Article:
DEAR DR. BLONZ: I recently watched a video on YouTube saying that the pasteurization process destroys critical enzymes needed to assimilate calcium from milk. Do you have any information as to whether this is true? -- E.B., Puma, Ariz.
DEAR E.B.: There are enzymes in raw (unpasteurized) milk, and some are indeed destroyed by the process of pasteurization. The question, though, is whether these enzymes are essential for the assimilation, or absorption, of the calcium in milk. The answer here is no -- or at least it has never been demonstrated in any study I have been able to find.
The enzymes in raw milk -- and there are a number of them -- come either from the cow or from bacteria that might be present. One of the main cow enzymes in milk, for example, is called plasmin. It is a protein-digesting enzyme that, if left to act, will eventually degrade the milk protein, leading to clumping and the development of "off" flavors and odors.
Please understand that while the pasteurization of milk does not make it a sterile product, it does help destroy potentially harmful microorganisms that can cause spoilage or disease. It does this by knocking out some, but not all, of the enzymes and bacteria. Pasteurized milk still needs to be refrigerated because the cold serves to slow bacterial growth and enzymatic action. All this explains why milk goes bad if it is allowed to sit too long or is stored at the wrong temperature. The storage time of milk can be extended if the milk product is processed with a higher temperature (ultra-pasteurized) and then packaged in aseptic containers.
The YouTube video you cite was incorrect if it stated that the enzymes in raw milk are needed for us to absorb calcium and other mineral elements. What you are hearing smacks of an unscientific milk attack. There are those who really do not like milk, and feel it is an unhealthy food.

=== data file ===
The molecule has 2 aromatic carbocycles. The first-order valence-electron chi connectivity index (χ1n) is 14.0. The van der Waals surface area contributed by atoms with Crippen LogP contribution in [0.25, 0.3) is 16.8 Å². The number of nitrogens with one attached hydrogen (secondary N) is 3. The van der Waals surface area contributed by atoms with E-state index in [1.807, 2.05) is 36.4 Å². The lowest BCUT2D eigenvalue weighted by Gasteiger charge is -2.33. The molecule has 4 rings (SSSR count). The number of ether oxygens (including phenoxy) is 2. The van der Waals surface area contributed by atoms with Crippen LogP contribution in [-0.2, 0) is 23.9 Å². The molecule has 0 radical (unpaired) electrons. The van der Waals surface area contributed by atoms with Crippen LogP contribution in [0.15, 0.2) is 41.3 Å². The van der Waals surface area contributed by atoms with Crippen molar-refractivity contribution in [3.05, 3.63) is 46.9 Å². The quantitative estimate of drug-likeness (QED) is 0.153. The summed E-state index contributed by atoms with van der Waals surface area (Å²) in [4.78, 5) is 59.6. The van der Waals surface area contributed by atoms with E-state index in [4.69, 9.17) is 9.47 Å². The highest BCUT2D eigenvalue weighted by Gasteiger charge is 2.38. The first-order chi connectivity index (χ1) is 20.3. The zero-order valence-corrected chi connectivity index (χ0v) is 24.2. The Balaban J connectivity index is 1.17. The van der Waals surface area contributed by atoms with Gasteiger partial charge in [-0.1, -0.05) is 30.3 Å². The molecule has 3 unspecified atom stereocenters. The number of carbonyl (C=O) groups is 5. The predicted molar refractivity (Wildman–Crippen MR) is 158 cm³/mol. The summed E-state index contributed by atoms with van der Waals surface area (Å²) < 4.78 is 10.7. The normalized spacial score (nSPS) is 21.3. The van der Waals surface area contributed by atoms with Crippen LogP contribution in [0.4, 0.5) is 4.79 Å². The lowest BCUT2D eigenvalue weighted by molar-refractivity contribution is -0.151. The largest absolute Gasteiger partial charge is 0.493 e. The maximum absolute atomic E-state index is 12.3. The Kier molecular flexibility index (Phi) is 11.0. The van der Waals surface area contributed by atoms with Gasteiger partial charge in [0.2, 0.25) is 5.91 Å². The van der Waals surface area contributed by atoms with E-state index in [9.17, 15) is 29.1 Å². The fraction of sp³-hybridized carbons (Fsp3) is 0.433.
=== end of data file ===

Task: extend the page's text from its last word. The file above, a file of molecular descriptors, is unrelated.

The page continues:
It is up to each individual to decide whether he or she wants to consume milk or any dairy product. Not everyone wants to drink milk, and not everyone has to. Our freedoms allow us to make our own food choices. There is a growing amount of nonsense online, so when you encounter new information, I encourage you not to be influenced before checking out the facts from a reliable source. A good way to debunk claims is to investigate whether there is any scientific foundation to the concepts. Often, you can do this by searching among reliable sources such as government websites (ending in .gov) or academic ones (ending in .edu). I have a list of reliable sources at my blonz.com site (blonz.com/nut.htm).
Send questions to: "On Nutrition," Ed Blonz, c/o Universal Uclick, 1130 Walnut St., Kansas City, MO, 64106. Send email inquiries to firstname.lastname@example.org. Due to the volume of mail, personal replies cannot be provided.